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King Lear is a masterpiece of literary fiction. Ian McKellen and Trevor Nunn have rendered the play in a masterful fashion. PBS has broadcast the play, and now makes it available here, at Great Performances Online. A masterpiece done in masterful fashion should not be missed.
However, King Lear is long, complicated, and quite strange. It has also been interpreted more broadly and in more diverse ways than any other Shakespeare play. As all great art that can be endlessly appreciated, King Lear can be explored and experienced in many ways, but not all at once. Much as one must view a great cathedral from a particular vantage point, one can only appreciate King Lear from some perspective or point of view—one or many. This Lear section of the Great Performances site provides a great deal of information about King Lear, and offers a variety of points of view. We cordially invite you to watch the film at Great Performances Online. We also invite you to explore the many ways in which the play can be appreciated, and contribute your own thoughts. King Lear may be fiction, but it offers one the richest ways we have for thinking about life.
McKellen’s riveting film may also be purchased at www.shoppbs.org. Put King Lear in the search bar.
“It is we who paint the leaves.”
As a work of the dramatic arts, King Lear places unusual demands upon us. A temple, a painting, even a poem or a novel, have some sense of permanence, a thing itself to be seen or read. A play is more like a symphony, marks on a page that must be brought to life by someone other than the author. We can read King Lear of course; indeed, to understand the play it must be read. But the written play presumes a state of incompleteness. The complete work demands a director, actors, a place to perform it, and an audience. It is the ultimate experience of art as collaboration.
Before movies, King Lear in this complete state was ironically transient, gone when the curtain closed. But we now have eleven movie versions of King Lear. Next year we will receive a movie version with Al Pacino as Lear. (A planned movie with Anthony Hopkins and a star-studded cast has been either canceled or indefinitely delayed.) They are all worthwhile, but they are each different from the others, sometimes dramatically so. Despite the sense of permanence that the reproduction of movies gives us, King Lear on film still requires collaboration with the one thing that all art involves in the end—us.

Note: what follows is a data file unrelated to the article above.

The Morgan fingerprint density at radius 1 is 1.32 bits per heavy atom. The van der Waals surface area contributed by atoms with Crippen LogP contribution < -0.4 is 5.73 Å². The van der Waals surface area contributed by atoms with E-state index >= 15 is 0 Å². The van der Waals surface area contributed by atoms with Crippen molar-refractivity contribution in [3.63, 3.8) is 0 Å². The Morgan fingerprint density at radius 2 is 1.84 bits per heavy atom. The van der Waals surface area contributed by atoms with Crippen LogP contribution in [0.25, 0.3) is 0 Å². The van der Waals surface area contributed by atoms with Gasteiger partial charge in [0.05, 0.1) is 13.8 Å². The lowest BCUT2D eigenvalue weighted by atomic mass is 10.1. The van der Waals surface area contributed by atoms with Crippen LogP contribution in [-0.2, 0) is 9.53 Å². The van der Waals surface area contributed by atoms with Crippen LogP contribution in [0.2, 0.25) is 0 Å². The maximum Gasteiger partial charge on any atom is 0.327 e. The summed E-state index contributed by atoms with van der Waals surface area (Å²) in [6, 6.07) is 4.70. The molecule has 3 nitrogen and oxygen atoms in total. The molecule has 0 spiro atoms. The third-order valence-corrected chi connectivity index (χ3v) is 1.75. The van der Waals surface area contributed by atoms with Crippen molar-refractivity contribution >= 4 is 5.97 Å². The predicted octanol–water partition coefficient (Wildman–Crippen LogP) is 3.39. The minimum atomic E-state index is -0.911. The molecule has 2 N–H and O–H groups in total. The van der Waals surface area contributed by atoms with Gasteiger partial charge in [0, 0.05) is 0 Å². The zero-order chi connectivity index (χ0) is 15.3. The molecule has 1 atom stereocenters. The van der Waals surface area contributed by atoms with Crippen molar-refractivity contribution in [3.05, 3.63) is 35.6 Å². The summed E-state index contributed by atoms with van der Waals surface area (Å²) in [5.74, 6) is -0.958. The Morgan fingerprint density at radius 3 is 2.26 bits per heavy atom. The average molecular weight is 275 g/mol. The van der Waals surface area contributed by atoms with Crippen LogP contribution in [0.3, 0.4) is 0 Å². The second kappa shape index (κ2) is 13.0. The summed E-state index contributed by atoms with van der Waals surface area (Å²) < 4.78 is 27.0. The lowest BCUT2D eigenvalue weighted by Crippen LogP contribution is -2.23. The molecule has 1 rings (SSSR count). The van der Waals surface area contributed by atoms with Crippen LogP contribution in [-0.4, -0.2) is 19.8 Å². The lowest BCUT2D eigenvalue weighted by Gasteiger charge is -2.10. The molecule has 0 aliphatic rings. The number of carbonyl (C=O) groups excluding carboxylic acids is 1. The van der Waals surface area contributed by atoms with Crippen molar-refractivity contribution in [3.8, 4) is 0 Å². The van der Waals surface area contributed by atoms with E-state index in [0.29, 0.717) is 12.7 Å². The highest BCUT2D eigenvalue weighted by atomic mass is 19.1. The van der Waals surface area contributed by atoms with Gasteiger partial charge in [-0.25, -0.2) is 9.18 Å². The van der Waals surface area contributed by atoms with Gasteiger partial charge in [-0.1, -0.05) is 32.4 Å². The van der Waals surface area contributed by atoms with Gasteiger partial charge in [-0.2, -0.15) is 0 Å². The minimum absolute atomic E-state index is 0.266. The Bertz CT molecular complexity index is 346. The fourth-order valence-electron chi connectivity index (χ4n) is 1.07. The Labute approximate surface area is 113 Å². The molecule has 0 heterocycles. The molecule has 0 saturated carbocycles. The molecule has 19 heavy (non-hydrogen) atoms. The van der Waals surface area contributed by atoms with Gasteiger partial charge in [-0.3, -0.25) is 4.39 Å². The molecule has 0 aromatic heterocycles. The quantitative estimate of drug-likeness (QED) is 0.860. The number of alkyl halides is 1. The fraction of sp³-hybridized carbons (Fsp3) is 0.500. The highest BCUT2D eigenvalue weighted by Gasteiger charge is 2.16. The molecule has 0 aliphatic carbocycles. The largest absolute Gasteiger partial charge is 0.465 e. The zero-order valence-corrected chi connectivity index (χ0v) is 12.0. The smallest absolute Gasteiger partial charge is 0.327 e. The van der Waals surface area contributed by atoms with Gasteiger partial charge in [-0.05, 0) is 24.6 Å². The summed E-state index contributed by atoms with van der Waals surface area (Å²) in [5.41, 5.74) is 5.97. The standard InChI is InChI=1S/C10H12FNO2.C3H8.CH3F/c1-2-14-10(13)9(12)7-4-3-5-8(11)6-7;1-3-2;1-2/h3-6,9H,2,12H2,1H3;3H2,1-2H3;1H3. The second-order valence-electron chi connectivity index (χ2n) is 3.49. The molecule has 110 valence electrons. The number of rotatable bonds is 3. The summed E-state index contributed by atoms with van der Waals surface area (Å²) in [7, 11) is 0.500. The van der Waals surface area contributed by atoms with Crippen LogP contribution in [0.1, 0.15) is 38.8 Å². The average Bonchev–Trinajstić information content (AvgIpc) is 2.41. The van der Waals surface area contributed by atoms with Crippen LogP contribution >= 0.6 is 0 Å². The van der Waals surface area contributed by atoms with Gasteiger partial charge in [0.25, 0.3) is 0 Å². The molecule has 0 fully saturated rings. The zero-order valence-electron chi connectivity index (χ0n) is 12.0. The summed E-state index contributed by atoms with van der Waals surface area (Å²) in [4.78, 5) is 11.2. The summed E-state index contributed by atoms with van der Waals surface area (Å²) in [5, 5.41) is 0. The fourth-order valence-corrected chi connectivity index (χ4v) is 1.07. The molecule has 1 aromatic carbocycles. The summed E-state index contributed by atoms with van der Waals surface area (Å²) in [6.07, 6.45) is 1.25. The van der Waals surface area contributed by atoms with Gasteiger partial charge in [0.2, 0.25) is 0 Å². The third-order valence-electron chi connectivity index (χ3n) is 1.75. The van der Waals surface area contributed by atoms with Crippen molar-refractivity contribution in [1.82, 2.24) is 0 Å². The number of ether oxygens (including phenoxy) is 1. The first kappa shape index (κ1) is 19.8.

This web site offers the following sections to allow us to appreciate and engage with the play.
Interview with Ian McKellen. Ian McKellen talks about his sense of filming King Lear.
Watch the Play. The full film in small screen format.
The Play in Summary and Full Text. Brief synopsis. Introduction through film clips. Full scene-by-scene synopsis with commentary. Full text of Shakespeare’s King Lear divided into scenes or scene segments with companion clip from McKellen film for each segment, including indication of text cuts for PBS version of the McKellen film.
Films and Print Editions. Introduction to the McKellen film. Biographies of Ian McKellen and Trevor Nunn. Reviews of McKellen film. Ten more films of King Lear with casts and reviews. Six film adaptations of the Lear story. All in-print editions of King Lear with reviews and recommendations. All in-print collected works of Shakespeare with reviews and recommendations.
Background on Shakespeare. Shakespeare biography. Did Shakespeare write his plays? English stage history. Shakespeare’s England.
Background on King Lear. Sources Shakespeare plundered for King Lear. The problem of two different texts for the play. The bizarre stage history of King Lear.
Engaging with the Play. What this might mean. Ways of seeing the play, from diverse perspectives. Themes the play naturally, or unnaturally, provokes—the play’s questions. Ways King Lear might be connected to other plays of Shakespeare, other literature, or other things in the world at large.
Education. At present, a compilation of lesson ideas around King Lear from high school teachers, supplied through the Folger Shakespeare Library.